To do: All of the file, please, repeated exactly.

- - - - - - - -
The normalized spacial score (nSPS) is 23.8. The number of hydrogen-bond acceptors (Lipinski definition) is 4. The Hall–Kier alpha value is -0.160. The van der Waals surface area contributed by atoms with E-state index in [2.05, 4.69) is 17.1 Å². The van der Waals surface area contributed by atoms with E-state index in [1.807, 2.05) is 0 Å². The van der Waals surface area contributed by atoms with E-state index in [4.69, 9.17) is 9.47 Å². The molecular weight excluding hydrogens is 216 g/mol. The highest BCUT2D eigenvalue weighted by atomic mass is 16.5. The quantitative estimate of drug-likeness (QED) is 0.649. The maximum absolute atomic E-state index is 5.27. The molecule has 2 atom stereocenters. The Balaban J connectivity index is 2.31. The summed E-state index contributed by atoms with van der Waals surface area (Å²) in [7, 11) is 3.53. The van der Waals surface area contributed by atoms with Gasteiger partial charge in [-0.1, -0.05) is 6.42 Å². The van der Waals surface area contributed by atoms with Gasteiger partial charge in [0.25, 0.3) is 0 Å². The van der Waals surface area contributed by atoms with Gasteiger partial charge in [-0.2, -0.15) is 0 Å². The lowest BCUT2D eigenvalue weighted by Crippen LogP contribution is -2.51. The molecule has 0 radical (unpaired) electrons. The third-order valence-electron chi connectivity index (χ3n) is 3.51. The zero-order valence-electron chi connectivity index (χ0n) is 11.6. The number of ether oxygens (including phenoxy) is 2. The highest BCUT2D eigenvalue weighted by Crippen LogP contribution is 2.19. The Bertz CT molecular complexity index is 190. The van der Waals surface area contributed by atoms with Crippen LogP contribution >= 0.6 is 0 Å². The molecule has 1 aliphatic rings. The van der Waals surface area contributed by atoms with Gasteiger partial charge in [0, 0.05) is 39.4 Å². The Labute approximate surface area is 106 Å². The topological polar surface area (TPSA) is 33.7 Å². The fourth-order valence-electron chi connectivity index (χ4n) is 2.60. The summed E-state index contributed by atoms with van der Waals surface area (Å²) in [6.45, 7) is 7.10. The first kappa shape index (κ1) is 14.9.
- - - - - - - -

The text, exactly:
The normalized spacial score (nSPS) is 23.8. The number of hydrogen-bond acceptors (Lipinski definition) is 4. The Hall–Kier alpha value is -0.160. The van der Waals surface area contributed by atoms with E-state index in [2.05, 4.69) is 17.1 Å². The van der Waals surface area contributed by atoms with E-state index in [1.807, 2.05) is 0 Å². The van der Waals surface area contributed by atoms with E-state index in [4.69, 9.17) is 9.47 Å². The molecular weight excluding hydrogens is 216 g/mol. The highest BCUT2D eigenvalue weighted by atomic mass is 16.5. The quantitative estimate of drug-likeness (QED) is 0.649. The maximum absolute atomic E-state index is 5.27. The molecule has 2 atom stereocenters. The Balaban J connectivity index is 2.31. The summed E-state index contributed by atoms with van der Waals surface area (Å²) in [7, 11) is 3.53. The van der Waals surface area contributed by atoms with Gasteiger partial charge in [-0.1, -0.05) is 6.42 Å². The van der Waals surface area contributed by atoms with Gasteiger partial charge in [0.25, 0.3) is 0 Å². The van der Waals surface area contributed by atoms with Gasteiger partial charge in [-0.2, -0.15) is 0 Å². The lowest BCUT2D eigenvalue weighted by Crippen LogP contribution is -2.51. The molecule has 0 radical (unpaired) electrons. The third-order valence-electron chi connectivity index (χ3n) is 3.51. The zero-order valence-electron chi connectivity index (χ0n) is 11.6. The number of ether oxygens (including phenoxy) is 2. The highest BCUT2D eigenvalue weighted by Crippen LogP contribution is 2.19. The Bertz CT molecular complexity index is 190. The van der Waals surface area contributed by atoms with Crippen LogP contribution >= 0.6 is 0 Å². The molecule has 1 aliphatic rings. The van der Waals surface area contributed by atoms with Gasteiger partial charge in [0, 0.05) is 39.4 Å². The Labute approximate surface area is 106 Å². The topological polar surface area (TPSA) is 33.7 Å². The fourth-order valence-electron chi connectivity index (χ4n) is 2.60. The summed E-state index contributed by atoms with van der Waals surface area (Å²) in [6.45, 7) is 7.10. The first kappa shape index (κ1) is 14.9.